The day after Giordano Dance Chicago closed its spring season, I went to a studio showing of Ginger Krebs’ Soft Parade, premiering this weekend in the Katten/Landau Studio Theater on the fourth floor of Roosevelt University.
Talk about polar opposite experiences.
In the same way that jalapeño poppers and vichyssoise are both food, Soft Parade and Giordano are joined solely by virtue of appearing together in the dance listings. And yet, both groups play in exaggerated, abstract worlds. Their stark differences lie in the expression of these worlds.
Krebs adorns her cast of six in pale white and beige costumes with magenta accessories, eluding to the theme of “enhancing specialness” that permeates her 60-ish minute Soft Parade. Dani Martinez wears pom-poms in her hair, April Noga dons a backpack in the shape of a massive county fair ribbon. The men are adorned with Miss America-type sashes, as is the white-gloved Aurora Tabar.
Each segment of the work points to the quirks and absurdity of humanity, and specifically artists. Round after round makes comment on how silly we really are – our competitiveness, our serious demeanors, our aptitude for drama and dreaming. Yet, as the audience is forced to take a hard look at itself, the Soft Parade does not condescend.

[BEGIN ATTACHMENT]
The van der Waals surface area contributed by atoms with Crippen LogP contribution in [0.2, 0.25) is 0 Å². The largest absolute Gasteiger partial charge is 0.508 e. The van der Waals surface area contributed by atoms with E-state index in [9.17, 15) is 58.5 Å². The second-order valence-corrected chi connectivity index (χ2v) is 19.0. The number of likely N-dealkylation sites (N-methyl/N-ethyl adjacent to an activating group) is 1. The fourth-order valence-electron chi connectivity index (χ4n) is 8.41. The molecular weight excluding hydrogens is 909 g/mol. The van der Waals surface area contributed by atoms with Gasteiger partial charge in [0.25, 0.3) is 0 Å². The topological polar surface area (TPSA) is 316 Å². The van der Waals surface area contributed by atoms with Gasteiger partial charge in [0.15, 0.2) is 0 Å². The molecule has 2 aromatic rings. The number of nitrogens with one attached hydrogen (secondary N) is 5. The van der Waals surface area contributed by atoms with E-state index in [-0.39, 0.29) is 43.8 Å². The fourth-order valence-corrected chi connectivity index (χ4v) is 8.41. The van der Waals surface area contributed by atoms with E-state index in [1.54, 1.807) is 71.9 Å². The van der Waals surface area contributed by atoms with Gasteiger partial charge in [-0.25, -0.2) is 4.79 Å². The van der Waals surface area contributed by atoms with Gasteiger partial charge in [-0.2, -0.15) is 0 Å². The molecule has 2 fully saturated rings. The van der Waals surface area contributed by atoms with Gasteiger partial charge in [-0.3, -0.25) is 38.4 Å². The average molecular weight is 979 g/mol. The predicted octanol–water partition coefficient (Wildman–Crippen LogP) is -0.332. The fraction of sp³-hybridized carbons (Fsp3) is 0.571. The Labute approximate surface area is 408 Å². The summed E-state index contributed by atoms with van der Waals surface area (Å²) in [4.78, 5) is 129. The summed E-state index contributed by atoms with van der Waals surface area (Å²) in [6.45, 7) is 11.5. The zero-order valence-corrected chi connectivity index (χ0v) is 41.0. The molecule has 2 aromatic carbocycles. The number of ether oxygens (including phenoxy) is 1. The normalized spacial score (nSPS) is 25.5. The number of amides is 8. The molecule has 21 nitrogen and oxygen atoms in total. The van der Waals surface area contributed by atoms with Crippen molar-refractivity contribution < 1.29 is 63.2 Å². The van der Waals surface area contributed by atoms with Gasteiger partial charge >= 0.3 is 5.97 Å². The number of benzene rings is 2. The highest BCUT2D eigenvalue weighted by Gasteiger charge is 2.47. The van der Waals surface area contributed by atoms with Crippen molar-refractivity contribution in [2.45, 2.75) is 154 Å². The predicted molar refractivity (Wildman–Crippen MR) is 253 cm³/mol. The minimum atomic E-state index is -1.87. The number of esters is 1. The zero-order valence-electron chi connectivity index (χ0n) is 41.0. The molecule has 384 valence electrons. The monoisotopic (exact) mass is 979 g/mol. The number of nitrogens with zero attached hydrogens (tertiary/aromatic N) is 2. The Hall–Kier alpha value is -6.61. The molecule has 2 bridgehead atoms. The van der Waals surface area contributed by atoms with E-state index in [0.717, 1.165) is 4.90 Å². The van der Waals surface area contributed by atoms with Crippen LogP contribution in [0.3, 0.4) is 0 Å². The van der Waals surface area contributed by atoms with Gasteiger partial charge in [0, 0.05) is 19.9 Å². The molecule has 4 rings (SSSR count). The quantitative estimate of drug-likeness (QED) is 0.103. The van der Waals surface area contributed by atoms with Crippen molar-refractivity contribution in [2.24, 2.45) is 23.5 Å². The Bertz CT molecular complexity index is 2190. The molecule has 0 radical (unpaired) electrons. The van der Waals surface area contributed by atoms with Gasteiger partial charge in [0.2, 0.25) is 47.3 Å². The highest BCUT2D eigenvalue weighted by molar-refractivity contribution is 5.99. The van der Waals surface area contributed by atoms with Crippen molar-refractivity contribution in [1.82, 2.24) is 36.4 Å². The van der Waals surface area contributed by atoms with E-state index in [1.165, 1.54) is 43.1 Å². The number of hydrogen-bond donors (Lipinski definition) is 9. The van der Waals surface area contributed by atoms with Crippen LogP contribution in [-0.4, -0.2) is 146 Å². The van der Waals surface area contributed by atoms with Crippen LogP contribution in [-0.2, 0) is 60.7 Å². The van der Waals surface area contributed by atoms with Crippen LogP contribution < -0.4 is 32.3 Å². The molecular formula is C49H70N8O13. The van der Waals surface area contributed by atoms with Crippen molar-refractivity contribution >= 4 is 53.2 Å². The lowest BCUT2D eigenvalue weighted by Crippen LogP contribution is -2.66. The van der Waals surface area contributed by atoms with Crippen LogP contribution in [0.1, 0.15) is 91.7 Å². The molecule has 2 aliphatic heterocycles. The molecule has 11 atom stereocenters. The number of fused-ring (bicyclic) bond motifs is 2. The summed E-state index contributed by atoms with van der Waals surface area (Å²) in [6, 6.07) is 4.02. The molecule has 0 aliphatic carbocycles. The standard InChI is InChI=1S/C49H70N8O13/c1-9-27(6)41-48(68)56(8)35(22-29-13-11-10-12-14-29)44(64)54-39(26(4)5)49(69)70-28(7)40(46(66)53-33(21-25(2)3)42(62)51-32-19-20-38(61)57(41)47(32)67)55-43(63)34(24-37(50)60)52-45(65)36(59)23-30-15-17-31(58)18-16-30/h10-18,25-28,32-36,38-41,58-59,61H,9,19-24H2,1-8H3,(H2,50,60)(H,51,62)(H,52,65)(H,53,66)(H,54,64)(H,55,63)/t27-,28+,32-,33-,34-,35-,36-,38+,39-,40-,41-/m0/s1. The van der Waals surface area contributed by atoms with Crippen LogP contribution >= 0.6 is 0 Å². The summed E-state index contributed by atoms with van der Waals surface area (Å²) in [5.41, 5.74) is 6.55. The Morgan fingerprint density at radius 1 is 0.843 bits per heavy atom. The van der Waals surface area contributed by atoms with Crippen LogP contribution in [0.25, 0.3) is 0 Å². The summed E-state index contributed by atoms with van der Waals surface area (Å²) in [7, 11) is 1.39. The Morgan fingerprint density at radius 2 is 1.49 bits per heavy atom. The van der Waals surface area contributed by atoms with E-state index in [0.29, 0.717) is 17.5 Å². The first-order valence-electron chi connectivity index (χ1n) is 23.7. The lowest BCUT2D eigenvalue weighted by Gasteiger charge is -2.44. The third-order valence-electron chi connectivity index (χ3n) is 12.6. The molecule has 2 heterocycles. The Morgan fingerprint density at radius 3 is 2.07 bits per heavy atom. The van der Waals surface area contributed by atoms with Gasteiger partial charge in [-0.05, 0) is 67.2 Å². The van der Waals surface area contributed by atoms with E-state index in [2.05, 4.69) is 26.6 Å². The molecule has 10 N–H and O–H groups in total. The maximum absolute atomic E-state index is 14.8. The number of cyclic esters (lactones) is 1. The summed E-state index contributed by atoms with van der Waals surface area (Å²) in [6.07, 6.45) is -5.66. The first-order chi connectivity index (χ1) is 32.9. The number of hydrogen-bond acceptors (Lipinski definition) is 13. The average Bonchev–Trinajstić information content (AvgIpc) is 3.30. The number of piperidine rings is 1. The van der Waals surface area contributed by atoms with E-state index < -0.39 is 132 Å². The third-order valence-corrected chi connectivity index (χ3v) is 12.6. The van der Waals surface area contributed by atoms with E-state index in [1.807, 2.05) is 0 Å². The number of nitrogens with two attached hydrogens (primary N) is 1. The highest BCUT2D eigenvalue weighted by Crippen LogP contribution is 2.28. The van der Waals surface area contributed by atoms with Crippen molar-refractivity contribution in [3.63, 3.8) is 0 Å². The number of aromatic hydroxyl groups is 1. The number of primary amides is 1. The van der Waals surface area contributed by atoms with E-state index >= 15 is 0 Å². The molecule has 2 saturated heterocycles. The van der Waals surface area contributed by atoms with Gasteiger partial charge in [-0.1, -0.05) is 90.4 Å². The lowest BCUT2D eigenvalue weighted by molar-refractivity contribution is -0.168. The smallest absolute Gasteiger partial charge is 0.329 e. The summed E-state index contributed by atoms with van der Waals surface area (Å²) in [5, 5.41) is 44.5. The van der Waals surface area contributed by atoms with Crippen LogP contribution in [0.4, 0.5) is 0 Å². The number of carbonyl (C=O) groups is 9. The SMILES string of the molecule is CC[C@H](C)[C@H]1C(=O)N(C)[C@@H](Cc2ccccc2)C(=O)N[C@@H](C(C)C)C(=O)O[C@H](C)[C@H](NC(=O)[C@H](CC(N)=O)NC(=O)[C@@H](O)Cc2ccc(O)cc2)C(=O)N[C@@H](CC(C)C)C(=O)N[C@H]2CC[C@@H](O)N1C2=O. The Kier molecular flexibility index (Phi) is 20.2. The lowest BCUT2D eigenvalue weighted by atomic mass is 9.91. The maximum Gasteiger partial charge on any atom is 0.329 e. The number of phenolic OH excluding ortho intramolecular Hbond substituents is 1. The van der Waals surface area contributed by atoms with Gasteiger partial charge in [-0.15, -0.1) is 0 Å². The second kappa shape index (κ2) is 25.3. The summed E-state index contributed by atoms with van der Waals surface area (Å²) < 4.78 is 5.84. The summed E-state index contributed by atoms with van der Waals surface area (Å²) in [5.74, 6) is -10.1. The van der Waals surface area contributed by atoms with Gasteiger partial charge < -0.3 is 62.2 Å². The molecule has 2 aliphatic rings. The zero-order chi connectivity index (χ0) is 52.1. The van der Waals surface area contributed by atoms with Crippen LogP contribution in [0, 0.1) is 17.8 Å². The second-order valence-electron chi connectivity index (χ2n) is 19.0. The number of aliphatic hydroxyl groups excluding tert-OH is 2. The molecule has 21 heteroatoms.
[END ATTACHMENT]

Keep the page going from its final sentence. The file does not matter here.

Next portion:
Beautifully accompanied by James Falzone, Charlie Malave, and John Niekrasz (who occasionally get in the action onstage), we are treated to a combination of live music and playback. As I was serenaded by a lounging clarinetist, I couldn’t help but think that there’s something special about this piece. It’s not dance, but it is. The cast of characters is a diverse, representative sample of society who give us permission to see ourselves with a little more clarity and profundity. There are moments that resonate and moments that confuse. Soft Parade is a chance for dance patrons to step off our pedestals, and outside the box. It’s absurd, and yet it all makes perfect sense.
Ginger Krebs presents Soft Parade April 4 and 5 at 8pm, in The Auditorium Theatre of Roosevelt University’s Katten/Landau studio (425 S. Wabash, #413). Tickets are $10-15, available online here.